(I’m imagining here the bar Vida herself is imagining… I remember a bar packed on a Sunday night, people dancing well into the night because it was Sunday and they’d have to begin their workweek in just a few hours. In Toronto where I had made my home people partied like this, packed bars, on Friday and Saturday night but on Sunday they were going to bed early, to prepare for their work week. It was the opposite pattern here, Friday sometimes quiet, people resting up but Sunday letting loose… a kind of resistance in partying, resistance against this system of selling our lives, as laborers, by the hour. I’m reminded of the work of George Lakoff and Mark Johnson, Metaphors We Live By, how expressions of time as quantified, like a commodity, didn’t exist in English before industrialization when we started selling our labor by the hour. Expressions like ‘time is money’ and ‘quit wasting my time’ make sense only if time is measured and commodified.)
That bar, the one at the end of her street, doesn’t even exist anymore, has been boarded up for two years. This fury is idleness, and Vida would have to stay low now anyway for fear that the occupying forces will figure out how it was that she distinguished herself. She might pick up the children and be back home before noon if the buses start running again; that is her adventure. She will go back to Mrs. Williams’ house to pick up the children.
It’s going to get very hot today. Already the humidity is rising after the rain, the air getting thick with a foggy haze across the hill. Vida looks up to see it hugging the green ferns that grow near the top. This is body rot hot weather, and Vida is a nurse after all. She can well imagine what might be happening to a body in this heat. A body does not cool quickly in death. The blood does not circulate, but the organs continue to produce heat, so the body temperature actually rises. It is the skin that changes first, the blood settling according to how the corpse is laid out, and the areas of skin where the blood does not pool changes to a dusky grey. That is the look of death. It tells the story, is unmistakable and the changes happen within hours; there is a death fever. But Vida knows what she feels is only her own heat, and that this is the rising heat of the day, that she knows nothing, has no idea what is happening, of how they might dispose of Art’s body if there were a body. She repeats this as a mantra to herself: I just don’t know.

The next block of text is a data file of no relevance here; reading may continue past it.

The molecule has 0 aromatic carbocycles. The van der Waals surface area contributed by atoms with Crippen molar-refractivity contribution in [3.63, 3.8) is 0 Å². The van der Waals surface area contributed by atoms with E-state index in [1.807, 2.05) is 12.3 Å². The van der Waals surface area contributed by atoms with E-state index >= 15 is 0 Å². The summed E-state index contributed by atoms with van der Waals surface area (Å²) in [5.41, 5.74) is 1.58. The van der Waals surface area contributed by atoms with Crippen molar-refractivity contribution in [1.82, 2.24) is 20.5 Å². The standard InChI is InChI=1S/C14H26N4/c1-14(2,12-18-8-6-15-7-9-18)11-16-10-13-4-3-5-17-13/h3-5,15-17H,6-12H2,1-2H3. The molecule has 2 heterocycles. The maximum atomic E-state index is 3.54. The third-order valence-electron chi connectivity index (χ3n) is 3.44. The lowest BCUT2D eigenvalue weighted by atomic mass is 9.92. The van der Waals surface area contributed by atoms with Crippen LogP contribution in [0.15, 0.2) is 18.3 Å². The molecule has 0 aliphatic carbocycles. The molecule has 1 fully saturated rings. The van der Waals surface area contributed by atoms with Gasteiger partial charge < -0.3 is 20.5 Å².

Even living bodies. She must stop thinking about this, about the way that touch is dry and soft as silk and the way dry tenderness transforms to wet with passion in its rainy season. All this is past and she must turn her attention away from what she desires in order to turn her attention to strategies. The subject of bodies is not to be addressed, not now, not again, not soon. She must consider strategies.